Best Bitcoin Exchange for South Korea
A whole generation fell into crypto fever and lost everything. South Korea is the third largest market for crypto currencies after the USA and Japan. In this East Asian country an entire generation of young people with hopeless social and economic prospects, the so-called “dirt spoons”, are dreaming of great crypto wealth. For most, however, the dream ended in a nightmare. One of these “dirt spoons” is Kim Ki-won.
The 27-year-old now told his story to the New York Times: during the crypto boom of 2017, he was virtually swimming in money. But then came the big crypto crash of 2018 and he lost almost everything. “I don’t think it’s fair that people call it crypto currencies gambling. But it actually has elements of it here and there,” says Kim Ki-won. For him, crypto currencies seemed to be a good way to break out of South Korea’s existing rigid social and economic order and get rich. Like Kim Ki-won, the 23-year-old Kim Han-gyeol, who makes her living with her parents by doing odd jobs at Dunkin Donuts or as a part-time software developer, also had a similar experience.
She explained: “In South Korea, there are no real opportunities for the average young person. With crypto currencies she believed that she could quickly become really rich. At first, Kim Han-gyeol’s dream of great crypto wealth seemed to work. By clever investments in crypto currencies she earned a small fortune. She bought beautiful and expensive clothes for herself and her mother and dreamed of opening a café. With the bursting of the crypto bubble in 2018, however, this dream came to an abrupt end. “When I lost a lot of money on my Bitcoin investments, I was ashamed.
Because of my greed to get rich quickly, I lost almost everything twice,” says Kim Han-gyeol. Nevertheless, she continues to invest in crypto currencies and has no other choice: “There is no other way to recoup my losses,” she told journalists. Young people don’t have it easy in South Korea, because youth unemployment has remained unchanged at around 10.5 percent for five years, although total unemployment is only 3.4 percent. To be successful as a young person in South Korea, you have to get either a government position or a job in one of the large corporate conglomerates such as Samsung.
However, this requires a university degree from one of the few elite universities and good relationships. If you can’t show that, you’ll fall by the wayside. Many young people are therefore disillusioned and have given up. This feeling of hopelessness has been exacerbated by a series of political scandals that have revealed nepotism between politicians and South Korean corporate conglomerates. When crypto currency then appeared, this triggered a discussion in society as a whole.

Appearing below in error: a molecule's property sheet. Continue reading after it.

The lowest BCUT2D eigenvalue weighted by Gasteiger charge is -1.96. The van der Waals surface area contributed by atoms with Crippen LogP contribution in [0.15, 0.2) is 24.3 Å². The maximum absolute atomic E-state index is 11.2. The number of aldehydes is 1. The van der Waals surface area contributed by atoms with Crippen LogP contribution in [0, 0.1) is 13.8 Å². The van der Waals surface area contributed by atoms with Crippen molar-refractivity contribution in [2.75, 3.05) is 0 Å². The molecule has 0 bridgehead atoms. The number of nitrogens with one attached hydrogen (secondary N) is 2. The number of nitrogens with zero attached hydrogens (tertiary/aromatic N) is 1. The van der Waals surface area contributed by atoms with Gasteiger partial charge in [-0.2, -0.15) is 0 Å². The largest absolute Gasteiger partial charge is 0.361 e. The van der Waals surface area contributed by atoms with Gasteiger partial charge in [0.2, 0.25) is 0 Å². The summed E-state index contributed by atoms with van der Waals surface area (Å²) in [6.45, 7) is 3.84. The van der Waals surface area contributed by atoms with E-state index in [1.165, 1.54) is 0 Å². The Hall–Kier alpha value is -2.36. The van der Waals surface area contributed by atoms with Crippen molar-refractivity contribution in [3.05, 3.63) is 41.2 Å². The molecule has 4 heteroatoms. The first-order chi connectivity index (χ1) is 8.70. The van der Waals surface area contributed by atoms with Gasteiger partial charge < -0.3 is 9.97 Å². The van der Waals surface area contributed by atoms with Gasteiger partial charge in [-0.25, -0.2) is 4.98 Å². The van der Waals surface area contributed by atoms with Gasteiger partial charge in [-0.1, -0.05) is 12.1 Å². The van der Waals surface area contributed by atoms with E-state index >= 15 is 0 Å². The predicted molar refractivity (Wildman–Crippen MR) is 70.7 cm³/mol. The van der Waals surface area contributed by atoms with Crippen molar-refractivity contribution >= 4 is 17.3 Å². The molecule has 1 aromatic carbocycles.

Not only in online forums, but also in the salons of intellectuals, the question was discussed whether this new monetary system could undermine the rigid social order of South Korea. One who succeeded in social advancement thanks to crypto currencies is 29-year-old Remy Kim. He explained: “I am the youngest person in Korea with a Rolls-Royce. And continues: “Cryptos have played an important role in shifting wealth from one group in society to another. Cryptos have greatly influenced Korean society”.
South Korea: second largest city plans own crypto currency
The South Korean Busan announced the development of a local crypto currency. The city is thus pursuing an ambitious goal. The South Korean government is planning to set up special blockchain special zones.
The South Korean government is taking an offensive line on crypto issues. Restrictive regulations are intended to curb potential risks, while investments are being made to consistently expand the blockchain industry. South Korea also plans to set up special zones. These are to be exempted from the usual blockchain regulations. In the race for the allocation of zones, the city of Busan is considered one of the favourites. In order to substantiate its own claim, South Korea’s second largest city is now planning the development of a local crypto currency.
According to ETnews, the South Korean tech site, Busan is cooperating with the local Busan Bank. The currency is intended to be a stable coin. The wallet will therefore be linked in a 1:1 ratio to an account at Busan Bank. The coin is just one of many projects through which the metropolis is struggling to win the favor of the South Korean government. The planned currency also promises to boost the urban economy.
South Korean government plans to invest in Busan
Already in April Busan was declared one of the preferred candidates for South Korea’s planned special zone. Busan thus committed itself to promoting the blockchain industry in various areas. The city should also provide the conditions for ICOs. The special zones thus appear to be exempt from the South Korean ICO ban.
The final decision on zone allocation will be taken in July. It will be decided by the South Korean Ministry of Small and Medium Enterprises and Start-ups. The Ministry promised the city generous aid payments: The government will provide extensive support if Busan develops its own blockchain-based currency structure or token economy.
Seoul also relies on Blockchain
Meanwhile, South Korea’s capital is also pushing ahead with the adaptation of blockchain technology. Seoul’s mayor Park Won-soon invested the equivalent of 94.5 million euros in this project. He wants to expand the city into a blockchain-based smart city. The city administration developed its own blockchain city map. Some of this has already been implemented. South Korea’s capital thus has a blockchain-based digital voting system.
However, the plans are even more ambitious. Won-soon wants to have 50,000 sensors distributed in the city. These sensors will collect data about the city and its inhabitants. The data will then be used to develop innovative services.